Pandemic - Eligibility for DRFA

About eligibility for DRFA during a pandemic

All costs must be directly linked to an eligible DRFA activity and will be managed as per the usual process. If the DRFA is not activated in response to the disaster, any costs incurred by the local government or state agency will not be eligible for reimbursement under the DRFA.

Ongoing DRFA context

The broad eligibility and intent of the DRFA remains unchanged. The DRFA, if activated for an eligible disaster, will continue to reimburse local governments and state agencies for eligible expenditure incurred in undertaking eligible DRFA activities across all relief measures activated. A DRFA-activated disaster may occur in Queensland at the same time restrictions relating to a pandemic are in place. If this occurs, local governments and state agencies may need to adjust how they undertake response and recovery activities in relation to that eligible disaster to adhere to Queensland Health advice applicable at the point in time. This could include advice about social distancing requirements and restrictions to gatherings.

Applying DRFA in the context of a pandemic

Pandemics are not covered under the DRFA and therefore costs associated with responding to pandemics remain ineligible. However, additional costs associated with adhering to Australian Government and Queensland Health advice in undertaking response and recovery activities for an eligible event may be eligible under the DRFA.

The Australian Government and the Queensland Reconstruction Authority (QRA) recognise the delivery of response and early relief activities and emergency reconstruction works may differ due to the pandemic. If amended work practices or processes are implemented to align with pandemic restrictions and increased costs have been incurred, additional information may be required to support the delivery change and/or increased expenditure. Examples may include additional cleaning costs of the disaster coordination centre, hiring of additional vehicles to transport emergency services workers or crews to complete emergency repairs to essential public assets, or the purchase of personal protective equipment such as masks and hand sanitiser for evacuation centres. Additional information to support the increased costs could be evidence of relevant Queensland Health advice applicable at the time of the activity.

Counter Disaster Operations

Counter Disaster Operations (CDO) are the activities undertaken by local governments and state agencies to alleviate personal hardship and distress, address the immediate emergency needs of individuals and for the protection of the general public, immediately before, during and immediately after an eligible disaster.

Examples of CDO activities that may be impacted by pandemic restrictions include:

Establishment and/or operation of disaster coordination centres

During a pandemic, local governments and state agencies may incur additional costs in operating disaster coordination centres due to the need to conduct extra cleaning and provide additional floor area to meet physical distancing needs.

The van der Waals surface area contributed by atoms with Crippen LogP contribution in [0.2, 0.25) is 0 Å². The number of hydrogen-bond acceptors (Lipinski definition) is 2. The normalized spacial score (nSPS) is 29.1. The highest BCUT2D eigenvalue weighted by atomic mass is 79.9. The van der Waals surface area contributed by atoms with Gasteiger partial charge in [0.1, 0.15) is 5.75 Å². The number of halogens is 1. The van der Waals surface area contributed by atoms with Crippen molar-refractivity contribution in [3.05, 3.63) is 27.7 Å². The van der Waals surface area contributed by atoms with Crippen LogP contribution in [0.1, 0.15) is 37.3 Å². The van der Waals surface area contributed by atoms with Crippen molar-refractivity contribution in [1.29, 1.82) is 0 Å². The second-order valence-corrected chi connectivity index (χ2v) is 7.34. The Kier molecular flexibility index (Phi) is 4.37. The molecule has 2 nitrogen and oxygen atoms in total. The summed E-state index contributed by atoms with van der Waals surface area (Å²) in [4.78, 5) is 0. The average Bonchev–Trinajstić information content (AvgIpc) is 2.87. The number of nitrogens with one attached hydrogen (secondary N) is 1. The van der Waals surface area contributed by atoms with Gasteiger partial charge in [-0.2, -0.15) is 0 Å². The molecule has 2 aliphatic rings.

Eligible extraordinary costs could include additional cleaning, purchase of hand-sanitiser, disposable masks and gloves, rental of additional temporary office space, and security guards to limit access to a disaster coordination centre. Costs associated with the purchase of assets, such as computers, monitors, desks, etc to set up new centres or to allow staff to work remotely, will be assessed on a case-by-case basis as per Queensland Disaster Relief and Recovery Guidelines, Section 8.4.6 Purchase of new assets required to undertake activities.

Disasters requiring evacuation/emergency accommodation

During disasters, local governments and/or state agencies may be required to provide emergency accommodation for individuals who evacuate their property (either voluntarily or by direction) immediately before or during the disaster, and are unable to source alternative accommodation. This is eligible CDO activity.

It is acknowledged that evacuation centres may be a last resort option during a pandemic due to public health directives in place. However, if a local government or state agency uses commercial accommodation to house evacuated residents instead of an evacuation centre due to the pandemic, the extraordinary costs incurred may be deemed eligible under the DRFA. This may also include the provision of meals while residents are being accommodated by local government or state agencies and/or additional cleaning of rooms.

Additional information may be required to support the use of commercial accommodation, such as a public health directive and justification of the use of this type of accommodation (e.g. evacuation centre unsuitable due to physical distancing requirements or not economically feasible).

Additional information:

  • Queensland Health Evacuation Management Guide for COVID-19
  • Red Cross Evacuation Centre Planning.

Restoration of Essential Public Assets, including Emergency Works and Immediate Reconstruction Works

Local governments and state agencies may be required to amend their delivery methodologies during a pandemic to ensure they align with safe work practices. The additional costs of delivering Essential Public Asset works in such situations may be considered eligible where in alignment with applicable pandemic directives.

Examples of amended work methodologies:

  • Hire of additional vehicles to transport staff to/from work site, undertake inspections and other similar activities.
  • Hire of additional facilities and cleaning for camps for remote works.
  • Additional cleaning of vehicles and equipment.

Last reviewed: October 2020